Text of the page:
Currently Browsing: Ask the Expert

Ask the Expert (Follow-Up): Healing the Pedal Stroke—Ankling

It is always great to see the response of our cycling instructor and coach community. A number of questions arose after I published the last Ask the Expert article on “Healing the Pedal Stroke.” The focus was solely on the practice of pushing down or dropping the heel below horizontal during the pedal stroke. In addition to my response to questions and feedback, I created a video using footage from the 2013 USA Cycling Pro Challenge to demonstrate the technique. Hey, pictures are worth a thousand words, right?

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Ask The Expert: Healing the Pedal Stroke

The Question: Should you push the heels down when pedaling?

The Short Answer: NO

Let’s talk about why…

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Hovers and Isolations in Spinning Classes

What exactly does an isolation look like on the bike? Is it similar to a hover? In this article, we discuss the difference between the two and why neither are effective or beneficial techniques to employ in indoor cycling classes. Just don’t do them!

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Ask the Expert: Does Indoor Cycling Help Bone Health?

I received this question: “One of my riders asked me if indoor cycling is weight bearing enough to be beneficial for someone dealing with osteopenia. Any thoughts or insights or studies that I could pass along?” For the answer, I went to someone with far more knowledge than me. This is an important issue for all of us and our students, so make sure you are informed.

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Ask the Expert: How to Work with an Obese or Very Unfit Rider?

This email I received brings up an immensely important issue—how to work with obese and/or very unfit students. There are many things you can do to make these students more comfortable and increase the chances they will return, but it takes some hand-holding. Are you willing to do what it takes?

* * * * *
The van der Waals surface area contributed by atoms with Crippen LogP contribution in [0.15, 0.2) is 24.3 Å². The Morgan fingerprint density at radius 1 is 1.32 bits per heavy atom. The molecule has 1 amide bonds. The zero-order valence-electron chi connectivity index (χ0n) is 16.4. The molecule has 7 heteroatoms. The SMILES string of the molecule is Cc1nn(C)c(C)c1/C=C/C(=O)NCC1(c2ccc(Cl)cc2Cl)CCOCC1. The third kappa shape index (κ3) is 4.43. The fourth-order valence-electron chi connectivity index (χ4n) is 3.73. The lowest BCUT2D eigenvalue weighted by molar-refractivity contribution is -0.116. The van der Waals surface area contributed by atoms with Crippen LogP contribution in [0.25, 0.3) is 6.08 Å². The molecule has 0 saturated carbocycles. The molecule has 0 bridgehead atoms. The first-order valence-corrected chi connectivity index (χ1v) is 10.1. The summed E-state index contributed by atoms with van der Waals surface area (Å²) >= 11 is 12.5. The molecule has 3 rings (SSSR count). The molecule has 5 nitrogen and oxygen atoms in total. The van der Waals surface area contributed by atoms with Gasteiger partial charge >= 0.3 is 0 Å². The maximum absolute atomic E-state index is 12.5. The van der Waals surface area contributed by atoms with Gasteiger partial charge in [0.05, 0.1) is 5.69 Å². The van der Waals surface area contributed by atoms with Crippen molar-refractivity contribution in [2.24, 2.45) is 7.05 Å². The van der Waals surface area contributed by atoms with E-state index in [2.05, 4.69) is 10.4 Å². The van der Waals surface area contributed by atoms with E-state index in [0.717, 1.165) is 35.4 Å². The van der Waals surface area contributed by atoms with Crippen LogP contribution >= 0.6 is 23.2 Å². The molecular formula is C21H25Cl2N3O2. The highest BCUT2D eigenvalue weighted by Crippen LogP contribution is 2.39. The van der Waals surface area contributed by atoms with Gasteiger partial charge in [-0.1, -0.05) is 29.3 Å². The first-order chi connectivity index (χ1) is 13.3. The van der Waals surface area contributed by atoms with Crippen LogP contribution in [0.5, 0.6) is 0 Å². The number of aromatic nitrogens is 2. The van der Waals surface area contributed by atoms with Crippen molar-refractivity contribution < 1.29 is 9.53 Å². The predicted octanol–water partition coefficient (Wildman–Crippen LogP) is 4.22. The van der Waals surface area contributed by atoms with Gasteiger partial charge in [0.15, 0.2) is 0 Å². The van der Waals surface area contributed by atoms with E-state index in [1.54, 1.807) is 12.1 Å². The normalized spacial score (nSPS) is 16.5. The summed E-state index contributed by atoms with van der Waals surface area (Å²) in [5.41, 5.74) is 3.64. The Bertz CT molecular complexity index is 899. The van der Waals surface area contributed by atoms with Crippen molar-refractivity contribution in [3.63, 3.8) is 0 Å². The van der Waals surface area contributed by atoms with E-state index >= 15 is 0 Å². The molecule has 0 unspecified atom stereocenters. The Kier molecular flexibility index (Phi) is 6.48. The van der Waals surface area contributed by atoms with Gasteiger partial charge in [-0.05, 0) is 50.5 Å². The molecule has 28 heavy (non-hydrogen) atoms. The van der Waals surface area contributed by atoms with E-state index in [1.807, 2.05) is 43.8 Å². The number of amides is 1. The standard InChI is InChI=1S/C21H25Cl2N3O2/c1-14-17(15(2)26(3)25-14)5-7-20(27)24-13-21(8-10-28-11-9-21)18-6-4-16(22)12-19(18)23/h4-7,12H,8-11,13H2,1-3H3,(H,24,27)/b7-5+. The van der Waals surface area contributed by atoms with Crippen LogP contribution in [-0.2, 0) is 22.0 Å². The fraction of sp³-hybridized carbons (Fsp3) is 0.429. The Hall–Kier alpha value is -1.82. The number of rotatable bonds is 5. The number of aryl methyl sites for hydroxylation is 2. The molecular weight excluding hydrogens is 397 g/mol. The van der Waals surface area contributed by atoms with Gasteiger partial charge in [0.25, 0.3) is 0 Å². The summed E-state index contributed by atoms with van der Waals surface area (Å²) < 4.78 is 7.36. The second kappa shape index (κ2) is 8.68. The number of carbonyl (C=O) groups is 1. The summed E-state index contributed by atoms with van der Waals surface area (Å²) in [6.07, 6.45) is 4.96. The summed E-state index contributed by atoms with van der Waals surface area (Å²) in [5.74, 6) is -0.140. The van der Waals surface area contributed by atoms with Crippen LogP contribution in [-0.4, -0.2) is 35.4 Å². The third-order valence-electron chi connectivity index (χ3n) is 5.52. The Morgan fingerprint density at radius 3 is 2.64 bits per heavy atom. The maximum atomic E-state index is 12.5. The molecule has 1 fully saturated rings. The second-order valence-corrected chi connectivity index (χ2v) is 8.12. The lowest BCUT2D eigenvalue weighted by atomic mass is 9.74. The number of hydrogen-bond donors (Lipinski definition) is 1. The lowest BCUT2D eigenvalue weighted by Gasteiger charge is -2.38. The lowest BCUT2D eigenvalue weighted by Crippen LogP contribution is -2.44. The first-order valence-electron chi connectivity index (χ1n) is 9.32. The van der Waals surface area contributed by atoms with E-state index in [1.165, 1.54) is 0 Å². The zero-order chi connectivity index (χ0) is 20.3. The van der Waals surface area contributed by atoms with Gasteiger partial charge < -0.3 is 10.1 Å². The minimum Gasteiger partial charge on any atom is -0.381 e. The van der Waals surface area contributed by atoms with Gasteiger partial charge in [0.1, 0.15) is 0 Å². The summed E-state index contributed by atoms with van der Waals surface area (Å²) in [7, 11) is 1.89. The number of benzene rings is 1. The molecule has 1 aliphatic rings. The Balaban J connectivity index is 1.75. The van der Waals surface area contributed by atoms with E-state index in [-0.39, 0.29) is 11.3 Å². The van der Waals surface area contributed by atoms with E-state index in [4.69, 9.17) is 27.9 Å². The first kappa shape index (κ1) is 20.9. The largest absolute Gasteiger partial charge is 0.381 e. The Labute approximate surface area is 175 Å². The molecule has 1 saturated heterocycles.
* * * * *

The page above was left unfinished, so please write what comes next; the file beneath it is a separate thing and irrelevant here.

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Ask the Expert: What’s the Benefit of Holding the Arms Out to the Side?

I was asked about riding with one arm held out to the side to ostensibly work the core. This, and all versions of one-arm riding, is one of those techniques I call #FakeMoves. Yup, that’s a new hashtag I want you all to start using when the technique is nothing but fluff and has no benefit!

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Ask the Expert: How to Teach Longer Indoor Cycling Classes

Most indoor cycling classes are 45–60 minutes long. Longer rides can serve as great training sessions and an accomplishment for riders to be proud of. You can teach them on their own or use longer classes as part of a progressive program to prepare participants for outdoor rides or multi-hour charity events. However, when you exceed a one-hour workout, you should alter how you design and deliver your class.

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Ask the Expert: Should You Touch a Rider’s Resistance?

I was asked if there is ever a reason for the instructor to turn someone’s resistance knob for them. While as a general rule I would say it’s not advised, I actually have three scenarios where I believe it can be helpful.

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Ask The Expert: What is a Surge vs an Attack?

Laura asks the difference between a surge and an attack. This is an important distinction that all instructors should know. Included are some cues to help you describe them to your riders.

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Ask the Expert: Is Zone 3 a “No-Man’s Land”?

In a recent post of an aerobic-intensity profile called Ebb and Flow, I received a question about the Zone 3 level of intensity of the profile. This zone has been called a “no-man’s land” or a “dead zone” by some cycling coaches. Is this true, and if so, should we be worried about it?

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